We know the Apartheid Regime in Ethiopia had lied to the people of Ethiopia the morning of the Decision. All these "it is difficult to believe" statements are now their way of admitting they have lied to their people and to the world. Many in the past had already pointed the key paragraphs that make it clear that Badme was not and is not legally part of Ethiopia, here is again a brief summary of what the Commission had to say vis-à-vis this point in those paragraphs.

A Claim Line that Folded Under all Legal Tests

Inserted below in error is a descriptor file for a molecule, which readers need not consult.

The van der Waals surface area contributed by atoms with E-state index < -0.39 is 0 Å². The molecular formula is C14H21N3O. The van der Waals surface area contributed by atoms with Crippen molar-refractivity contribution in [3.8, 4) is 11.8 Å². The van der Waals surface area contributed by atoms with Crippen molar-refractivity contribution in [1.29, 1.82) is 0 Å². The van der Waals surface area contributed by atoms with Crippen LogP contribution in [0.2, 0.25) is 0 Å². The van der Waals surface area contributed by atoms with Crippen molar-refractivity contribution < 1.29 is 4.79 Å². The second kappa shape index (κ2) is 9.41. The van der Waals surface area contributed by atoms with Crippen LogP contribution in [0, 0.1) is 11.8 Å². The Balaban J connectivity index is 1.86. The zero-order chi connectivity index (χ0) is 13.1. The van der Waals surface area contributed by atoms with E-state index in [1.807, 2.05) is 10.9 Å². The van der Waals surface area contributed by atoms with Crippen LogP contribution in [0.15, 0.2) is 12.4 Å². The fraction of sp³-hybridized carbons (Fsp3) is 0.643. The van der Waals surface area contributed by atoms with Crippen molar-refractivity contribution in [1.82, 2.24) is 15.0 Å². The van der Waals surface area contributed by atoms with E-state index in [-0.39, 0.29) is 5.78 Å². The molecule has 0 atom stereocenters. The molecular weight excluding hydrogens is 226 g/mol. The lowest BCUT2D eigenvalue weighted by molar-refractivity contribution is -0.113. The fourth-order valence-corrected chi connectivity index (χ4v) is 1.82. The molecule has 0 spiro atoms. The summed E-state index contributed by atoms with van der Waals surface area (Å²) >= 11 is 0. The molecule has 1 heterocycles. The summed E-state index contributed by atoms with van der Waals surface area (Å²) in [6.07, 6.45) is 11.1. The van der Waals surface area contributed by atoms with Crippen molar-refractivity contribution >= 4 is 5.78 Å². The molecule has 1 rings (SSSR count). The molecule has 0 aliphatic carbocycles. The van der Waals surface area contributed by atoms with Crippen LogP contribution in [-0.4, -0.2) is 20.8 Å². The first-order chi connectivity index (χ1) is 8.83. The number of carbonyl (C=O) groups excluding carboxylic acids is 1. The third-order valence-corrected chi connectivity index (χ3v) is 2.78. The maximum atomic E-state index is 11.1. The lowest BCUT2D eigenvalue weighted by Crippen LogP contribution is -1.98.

Though Ethiopia, through its claim line in the western sector, had claimed an area covering about a third of Eritrea’s Gash-Setit province, it had nothing to show for it in terms of evidence. Exploiting the early confusion between the Amharic and Italian/English texts of the treaty on a key river (the Amharic had Mai Teni and the Italian/English texts had Maieteb) Ethiopia argued that the 1902 treaty river was the tiny creek of Mai Teb about 20 km east of Um Hajer instead of the River Mai Teni (Bia Tenne) which is some 120 km farther east of the Mai Teb. The Map below is the April 13 border with Ethiopia's claim line (in pink) superimposed.

Figure 2 -- Eritrea-Ethiopia Border as Affirmed by the April 13 Decision vs. what Ethiopia had Claimed
(pink line)

Figure 2 -- Eritrea-Ethiopia Border as Affirmed by the April 13 Decision vs. what Ethiopia had Claimed (pink line)